Village Voice Bookshop is open seven days a week, and carries approximately 18,000 titles from English-language literature. All our titles are carefully selected by founder Odile Hellier and her knowledgeable staff, and reflect their passionate interests in literature, culture, politics, and contemporary social issues. If you are looking for a title we do not have in stock, we will be happy to special order the book for you. During the year, there are special reading and lecture events in the evenings, publicized on our Events page. You can also ask to be added to our
by sending us your name, current email address and mailing address.
The bookstore opened in 1982, and is located in the heart of the historic Saint Germain des Près neighborhood, between the cobblestones of Place Saint Germain des Près and the equally charming Place Saint Sulpice. You will find the Village Voice Bookshop on a narrow street, the rue Princesse (near Metro stops St. Germain des Près or Mabillon), which was named after La Grande Demoiselle, one of King Louis XIV’s favorites. With its windows full of colourful new titles, the Village Voice Bookshop stands out as a literary gem among the trendy cafés, restaurants, bars and fashion boutiques.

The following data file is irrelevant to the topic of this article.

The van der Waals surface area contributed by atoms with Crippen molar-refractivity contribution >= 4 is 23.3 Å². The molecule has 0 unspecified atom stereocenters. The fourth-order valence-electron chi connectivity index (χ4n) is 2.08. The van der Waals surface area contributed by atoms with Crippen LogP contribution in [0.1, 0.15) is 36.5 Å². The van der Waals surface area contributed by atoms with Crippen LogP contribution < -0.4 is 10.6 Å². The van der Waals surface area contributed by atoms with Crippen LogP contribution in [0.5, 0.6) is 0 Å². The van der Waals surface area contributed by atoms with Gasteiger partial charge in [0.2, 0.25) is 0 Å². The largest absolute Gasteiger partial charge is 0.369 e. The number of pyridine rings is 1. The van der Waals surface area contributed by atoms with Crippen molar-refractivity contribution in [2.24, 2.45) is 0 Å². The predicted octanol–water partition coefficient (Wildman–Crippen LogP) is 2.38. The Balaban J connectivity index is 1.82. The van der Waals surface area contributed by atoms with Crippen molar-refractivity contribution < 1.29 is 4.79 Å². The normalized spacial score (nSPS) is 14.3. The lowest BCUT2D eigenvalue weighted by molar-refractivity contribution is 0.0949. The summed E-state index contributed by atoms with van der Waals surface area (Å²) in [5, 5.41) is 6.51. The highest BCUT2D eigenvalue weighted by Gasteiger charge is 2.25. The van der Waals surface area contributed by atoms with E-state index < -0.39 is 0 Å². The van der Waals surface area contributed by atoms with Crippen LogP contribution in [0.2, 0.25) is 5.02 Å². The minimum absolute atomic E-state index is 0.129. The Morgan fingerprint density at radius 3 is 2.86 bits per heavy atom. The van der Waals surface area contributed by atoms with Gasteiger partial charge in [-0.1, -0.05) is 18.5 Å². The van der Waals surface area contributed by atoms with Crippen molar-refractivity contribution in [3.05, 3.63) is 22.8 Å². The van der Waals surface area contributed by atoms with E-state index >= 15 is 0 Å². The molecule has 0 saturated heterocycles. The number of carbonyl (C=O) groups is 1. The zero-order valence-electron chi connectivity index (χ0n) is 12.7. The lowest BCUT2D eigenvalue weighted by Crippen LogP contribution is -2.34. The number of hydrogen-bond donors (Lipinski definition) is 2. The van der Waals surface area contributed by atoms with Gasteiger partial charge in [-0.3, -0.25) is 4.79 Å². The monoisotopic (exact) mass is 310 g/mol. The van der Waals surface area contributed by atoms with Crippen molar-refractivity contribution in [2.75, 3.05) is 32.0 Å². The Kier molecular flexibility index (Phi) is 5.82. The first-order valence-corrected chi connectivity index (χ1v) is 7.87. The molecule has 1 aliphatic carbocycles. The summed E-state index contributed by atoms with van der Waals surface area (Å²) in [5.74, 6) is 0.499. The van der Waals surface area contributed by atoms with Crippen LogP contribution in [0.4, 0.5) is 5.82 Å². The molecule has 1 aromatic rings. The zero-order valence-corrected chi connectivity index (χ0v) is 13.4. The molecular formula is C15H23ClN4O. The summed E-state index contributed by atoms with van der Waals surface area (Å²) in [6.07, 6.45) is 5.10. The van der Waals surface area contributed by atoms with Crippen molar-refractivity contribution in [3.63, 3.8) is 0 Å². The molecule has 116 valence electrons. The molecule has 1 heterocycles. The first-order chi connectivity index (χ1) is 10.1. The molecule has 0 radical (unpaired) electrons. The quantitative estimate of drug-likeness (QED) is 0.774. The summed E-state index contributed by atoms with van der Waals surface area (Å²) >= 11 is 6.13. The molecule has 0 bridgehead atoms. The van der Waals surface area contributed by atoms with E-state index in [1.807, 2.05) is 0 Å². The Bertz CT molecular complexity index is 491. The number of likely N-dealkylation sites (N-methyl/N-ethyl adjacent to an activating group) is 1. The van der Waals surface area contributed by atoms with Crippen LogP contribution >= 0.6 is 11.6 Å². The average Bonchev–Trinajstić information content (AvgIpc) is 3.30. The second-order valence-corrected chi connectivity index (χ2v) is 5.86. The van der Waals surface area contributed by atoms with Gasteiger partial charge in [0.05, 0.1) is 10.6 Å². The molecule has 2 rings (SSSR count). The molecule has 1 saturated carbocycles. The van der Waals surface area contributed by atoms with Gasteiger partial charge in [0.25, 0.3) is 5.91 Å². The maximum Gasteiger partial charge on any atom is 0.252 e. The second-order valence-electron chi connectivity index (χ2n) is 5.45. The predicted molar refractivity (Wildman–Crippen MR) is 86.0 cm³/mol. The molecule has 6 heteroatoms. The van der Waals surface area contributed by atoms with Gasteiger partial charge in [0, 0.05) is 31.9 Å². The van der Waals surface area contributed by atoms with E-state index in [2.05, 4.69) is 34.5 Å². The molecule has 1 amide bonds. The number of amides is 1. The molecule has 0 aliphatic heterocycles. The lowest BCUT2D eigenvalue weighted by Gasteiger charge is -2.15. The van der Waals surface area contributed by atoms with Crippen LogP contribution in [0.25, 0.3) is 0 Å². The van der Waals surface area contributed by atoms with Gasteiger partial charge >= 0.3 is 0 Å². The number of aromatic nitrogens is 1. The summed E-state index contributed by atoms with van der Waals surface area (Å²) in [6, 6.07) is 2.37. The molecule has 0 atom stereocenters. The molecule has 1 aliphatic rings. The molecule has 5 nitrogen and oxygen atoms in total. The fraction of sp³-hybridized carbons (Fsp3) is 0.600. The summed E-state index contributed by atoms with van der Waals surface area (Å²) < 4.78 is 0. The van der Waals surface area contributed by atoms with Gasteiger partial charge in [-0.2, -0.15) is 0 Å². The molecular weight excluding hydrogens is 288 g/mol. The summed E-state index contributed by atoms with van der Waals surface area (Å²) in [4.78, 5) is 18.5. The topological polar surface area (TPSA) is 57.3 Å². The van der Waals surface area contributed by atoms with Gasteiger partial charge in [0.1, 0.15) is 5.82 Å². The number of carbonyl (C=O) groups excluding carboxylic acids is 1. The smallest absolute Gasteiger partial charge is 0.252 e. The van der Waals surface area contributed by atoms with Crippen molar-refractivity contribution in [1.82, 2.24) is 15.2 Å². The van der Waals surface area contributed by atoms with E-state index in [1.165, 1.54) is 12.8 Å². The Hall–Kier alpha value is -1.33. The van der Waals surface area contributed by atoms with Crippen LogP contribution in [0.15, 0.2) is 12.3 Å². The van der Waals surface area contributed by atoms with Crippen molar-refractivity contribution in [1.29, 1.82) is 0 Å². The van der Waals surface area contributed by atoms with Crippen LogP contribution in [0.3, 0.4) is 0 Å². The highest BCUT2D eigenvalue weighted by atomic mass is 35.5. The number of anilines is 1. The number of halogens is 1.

When the bookstore first opened, these narrow streets, lined with 16th and 17th century houses, was still a “village” - famous for its bookshops, publishing houses, literary cafés and restaurants where writers and students would gather. Thus we named the bookshop Village Voice in reference to the vibrant local community, as well as in tribute to the vanguard New York weekly, Village Voice, founded by Norman Mailer.
From the very beginning, the Village Voice Bookshop was a gathering place for Americans, British, and Anglophones and Anglophiles in general. For more than twenty years, the most prestigious writers have read and discussed their work in our intimate setting. More often than not, the audience flows from the second floor, where we set up chairs, down the staircase, and onto the ground floor, where they watch the speaker on close-circuit video. By this time, the list of writers who have read at the Village Voice would make a thick and exciting anthology, representing Anglophone literature at the turn of this century, from all over the globe.